[Get Exclusive Tips on our Patreon, Ad-Free]
The catch was an iconic defensive play in baseball by former New York Giants’ player Willie Mays in game one of the World Series in 1954 against the Cleveland Indians. The Catch, which happened on September 29, 1954, is among the most memorable plays in baseball history in North America and it was instrumental in the Giants’ eventual win in the World Series.
Background to The Catch
Coming into the game, the Indians were heavily favored to win the series against the Giants who were looking to win their first World Series since 1933. The Indians had won a record 111 games in the AL regular season. The then 23-year old Willie Mays had already made a name for himself alongside the leading offensive players in the league and had some of the best statistics in the league (.345, 41 HRs 110 RBIs) that season.
Cleveland registered first as Al Smith’s pitch was singled by Bobby Avila and then Vic Wertz brought both home with a triple to the right. The Giants would draw level with singles from Whitey Lockman and Alvin Dark as well as a walk to Willie Mays and another single for Hank Thompson. Going into the eighth inning of the game, the game was tied 2-2 and there were players on 1st and 2nd base with one out.
Giants’ coach replaced Sal Maglie with relief pitcher Don Liddle, pitching to left-handed Cleveland pitcher Vic Wertz. Wertz pushed the count to 2 balls and 1 strike and then hit Liddle’s pitch perfectly, sending it 420 feet intocenter field. Mays, who was positioned in center field chased the hit and made a catch over the shoulder and on the run and immediately spun around before throwing the ball back into the park.
Had Larry Doby, the Indians’ runner on second base not run when the ball was hit, he might have managed to score the run and put his team in front. Wertz pushed the count to 1 strike and 2 balls and then hit Liddle’s pitch perfectly, sending it 420 feet into center field. Mays, who was positioned near the periphery of the center field chased the hit and made acatch over the shoulder and on the run and immediately spun around before throwing the ball back into the park.
Had Larry Doby, the Indians’ runner on second base not run when the ball was hit, he might have managed to score the run and put his team in front. However, he found himself having to scramble and retag but only managed to get to third base. The larger than standard size of the Polo Grounds which hosted the memorable showpiece definitely had a lot to do with Mays’ ability to execute the remarkable play. In most stadiums the pitch would easily have been a homerun and the Indians would have gone ahead for a 5-2 advantage. The extra running space gave Mays an opportunity to catch up with the ball’s dip in trajectory.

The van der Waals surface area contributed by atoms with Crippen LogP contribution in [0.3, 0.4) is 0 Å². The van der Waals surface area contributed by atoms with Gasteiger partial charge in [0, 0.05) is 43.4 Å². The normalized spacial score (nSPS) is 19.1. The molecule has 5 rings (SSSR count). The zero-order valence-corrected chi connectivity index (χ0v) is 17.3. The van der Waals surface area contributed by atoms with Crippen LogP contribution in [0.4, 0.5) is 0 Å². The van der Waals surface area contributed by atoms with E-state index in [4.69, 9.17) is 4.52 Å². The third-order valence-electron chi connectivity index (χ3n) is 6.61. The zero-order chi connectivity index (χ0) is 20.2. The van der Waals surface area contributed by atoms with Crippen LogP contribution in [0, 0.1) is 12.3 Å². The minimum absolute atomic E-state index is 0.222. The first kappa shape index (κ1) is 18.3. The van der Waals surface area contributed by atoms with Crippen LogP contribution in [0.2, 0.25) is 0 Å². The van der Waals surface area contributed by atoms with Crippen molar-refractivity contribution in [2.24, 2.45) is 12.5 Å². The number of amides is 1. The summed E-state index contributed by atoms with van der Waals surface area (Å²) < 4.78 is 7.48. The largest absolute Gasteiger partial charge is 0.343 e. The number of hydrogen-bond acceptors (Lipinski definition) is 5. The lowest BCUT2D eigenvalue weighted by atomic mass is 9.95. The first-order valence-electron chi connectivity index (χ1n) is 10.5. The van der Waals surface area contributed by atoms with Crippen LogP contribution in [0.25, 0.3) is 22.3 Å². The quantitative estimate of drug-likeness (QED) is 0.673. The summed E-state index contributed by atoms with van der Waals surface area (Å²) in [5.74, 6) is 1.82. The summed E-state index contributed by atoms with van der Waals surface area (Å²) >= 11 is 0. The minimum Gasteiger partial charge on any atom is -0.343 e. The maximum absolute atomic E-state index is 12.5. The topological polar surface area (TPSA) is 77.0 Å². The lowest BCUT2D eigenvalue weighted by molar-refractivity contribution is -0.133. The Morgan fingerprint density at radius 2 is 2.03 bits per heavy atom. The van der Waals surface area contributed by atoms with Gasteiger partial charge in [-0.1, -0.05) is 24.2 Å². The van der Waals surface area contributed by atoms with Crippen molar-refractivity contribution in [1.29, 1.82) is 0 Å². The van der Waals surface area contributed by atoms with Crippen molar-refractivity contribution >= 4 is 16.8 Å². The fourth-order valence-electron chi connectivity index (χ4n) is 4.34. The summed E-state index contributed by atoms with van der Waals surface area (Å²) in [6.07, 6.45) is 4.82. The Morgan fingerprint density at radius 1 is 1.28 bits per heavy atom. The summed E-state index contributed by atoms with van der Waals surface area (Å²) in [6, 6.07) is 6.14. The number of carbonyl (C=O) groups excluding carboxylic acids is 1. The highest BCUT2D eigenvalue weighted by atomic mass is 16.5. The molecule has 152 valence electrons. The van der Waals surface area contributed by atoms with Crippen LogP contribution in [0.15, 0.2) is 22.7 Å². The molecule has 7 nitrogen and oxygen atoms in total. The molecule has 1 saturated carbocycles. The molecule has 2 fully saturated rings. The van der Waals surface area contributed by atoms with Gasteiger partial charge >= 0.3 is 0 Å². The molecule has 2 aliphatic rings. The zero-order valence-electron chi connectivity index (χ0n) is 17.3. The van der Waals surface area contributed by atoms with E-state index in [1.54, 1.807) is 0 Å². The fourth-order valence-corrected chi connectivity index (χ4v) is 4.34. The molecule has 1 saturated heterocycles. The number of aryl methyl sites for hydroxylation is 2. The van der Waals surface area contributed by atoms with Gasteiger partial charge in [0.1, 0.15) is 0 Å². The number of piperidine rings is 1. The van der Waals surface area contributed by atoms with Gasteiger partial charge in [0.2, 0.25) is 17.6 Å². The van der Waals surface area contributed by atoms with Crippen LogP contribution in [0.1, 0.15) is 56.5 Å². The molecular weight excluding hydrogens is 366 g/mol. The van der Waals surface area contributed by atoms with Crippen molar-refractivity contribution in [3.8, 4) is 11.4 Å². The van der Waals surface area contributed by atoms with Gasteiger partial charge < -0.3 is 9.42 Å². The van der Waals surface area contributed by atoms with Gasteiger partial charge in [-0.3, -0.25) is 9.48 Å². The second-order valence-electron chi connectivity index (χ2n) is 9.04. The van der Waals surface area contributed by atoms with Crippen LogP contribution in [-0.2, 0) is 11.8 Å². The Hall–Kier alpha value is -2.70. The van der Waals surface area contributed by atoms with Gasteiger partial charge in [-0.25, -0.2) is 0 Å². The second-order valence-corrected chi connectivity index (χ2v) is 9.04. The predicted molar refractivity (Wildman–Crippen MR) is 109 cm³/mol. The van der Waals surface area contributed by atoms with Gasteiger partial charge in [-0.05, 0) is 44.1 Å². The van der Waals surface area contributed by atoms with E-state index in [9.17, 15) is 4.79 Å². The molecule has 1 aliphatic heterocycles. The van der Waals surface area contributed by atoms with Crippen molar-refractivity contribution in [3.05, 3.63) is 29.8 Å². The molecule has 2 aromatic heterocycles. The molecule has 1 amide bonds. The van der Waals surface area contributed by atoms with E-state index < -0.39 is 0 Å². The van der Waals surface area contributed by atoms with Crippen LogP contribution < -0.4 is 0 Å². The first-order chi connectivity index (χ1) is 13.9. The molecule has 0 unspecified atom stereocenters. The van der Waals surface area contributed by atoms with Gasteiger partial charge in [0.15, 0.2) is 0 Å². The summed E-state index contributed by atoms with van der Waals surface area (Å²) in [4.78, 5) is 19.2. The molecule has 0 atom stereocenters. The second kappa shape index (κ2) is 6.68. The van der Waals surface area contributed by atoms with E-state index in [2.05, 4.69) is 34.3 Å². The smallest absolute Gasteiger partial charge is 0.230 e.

The Aftermath of The Catch
The Catch kept Cleveland from going ahead and the Giants eventually won the game in the 10th inning, their one and only series sweep and the Indians’ first time to be swept. The Giants would then sweep the series, winning the next three games. The execution of the play as well as the stage on which it was perpetrated contributed immensely to the Catch’s status alongside the greatest plays in baseball.
Many equally complex plays have been seen in the game but because they came in regular season has diminished their significance to a large degree. Some people also argue that The Catch is special because it was made by a New Yorker for a New York City team. Mays himself believes he made other more impressive defensive plays. In a 2007 interview, Mays cited a bare-handed catch he made on the run at the Forbes Field in 1951 as his most important play.
He also expressed pride for a catch he made at Ebbets Field. With the center field wall coming up fast, Mays had to scurry back so fast that he did not have time to turn around. The glove that Mays used to catch the ball for that famous play is today a relished relic at the Hall of Fame. The Giants would move west to San Francisco and were renamed to San Francisco Giants but aside from aWorld Series win in 2010, success has largely evaded the team.